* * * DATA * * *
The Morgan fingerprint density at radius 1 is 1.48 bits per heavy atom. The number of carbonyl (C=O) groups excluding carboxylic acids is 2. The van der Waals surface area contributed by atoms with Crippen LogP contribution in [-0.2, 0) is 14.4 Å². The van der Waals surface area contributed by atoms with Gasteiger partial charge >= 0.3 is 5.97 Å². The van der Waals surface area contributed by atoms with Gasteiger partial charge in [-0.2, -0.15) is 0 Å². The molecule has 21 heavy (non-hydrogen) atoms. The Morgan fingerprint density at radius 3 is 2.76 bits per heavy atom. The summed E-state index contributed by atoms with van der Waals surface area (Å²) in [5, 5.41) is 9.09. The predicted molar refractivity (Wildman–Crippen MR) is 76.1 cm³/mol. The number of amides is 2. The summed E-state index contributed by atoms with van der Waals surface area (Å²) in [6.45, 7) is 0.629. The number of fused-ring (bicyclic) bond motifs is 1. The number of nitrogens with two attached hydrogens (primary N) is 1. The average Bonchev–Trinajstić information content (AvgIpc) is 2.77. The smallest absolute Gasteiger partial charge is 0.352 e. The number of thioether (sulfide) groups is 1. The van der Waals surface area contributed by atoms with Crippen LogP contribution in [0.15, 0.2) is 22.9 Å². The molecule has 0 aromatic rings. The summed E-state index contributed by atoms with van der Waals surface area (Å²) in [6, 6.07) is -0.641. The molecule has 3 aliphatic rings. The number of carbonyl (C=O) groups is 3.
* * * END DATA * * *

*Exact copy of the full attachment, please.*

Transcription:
The Morgan fingerprint density at radius 1 is 1.48 bits per heavy atom. The number of carbonyl (C=O) groups excluding carboxylic acids is 2. The van der Waals surface area contributed by atoms with Crippen LogP contribution in [-0.2, 0) is 14.4 Å². The van der Waals surface area contributed by atoms with Gasteiger partial charge >= 0.3 is 5.97 Å². The van der Waals surface area contributed by atoms with Gasteiger partial charge in [-0.2, -0.15) is 0 Å². The molecule has 21 heavy (non-hydrogen) atoms. The Morgan fingerprint density at radius 3 is 2.76 bits per heavy atom. The summed E-state index contributed by atoms with van der Waals surface area (Å²) in [5, 5.41) is 9.09. The predicted molar refractivity (Wildman–Crippen MR) is 76.1 cm³/mol. The number of amides is 2. The summed E-state index contributed by atoms with van der Waals surface area (Å²) in [6.45, 7) is 0.629. The number of fused-ring (bicyclic) bond motifs is 1. The number of nitrogens with two attached hydrogens (primary N) is 1. The average Bonchev–Trinajstić information content (AvgIpc) is 2.77. The smallest absolute Gasteiger partial charge is 0.352 e. The number of thioether (sulfide) groups is 1. The van der Waals surface area contributed by atoms with Crippen LogP contribution in [0.15, 0.2) is 22.9 Å². The molecule has 0 aromatic rings. The summed E-state index contributed by atoms with van der Waals surface area (Å²) in [6, 6.07) is -0.641. The molecule has 3 aliphatic rings. The number of carbonyl (C=O) groups is 3.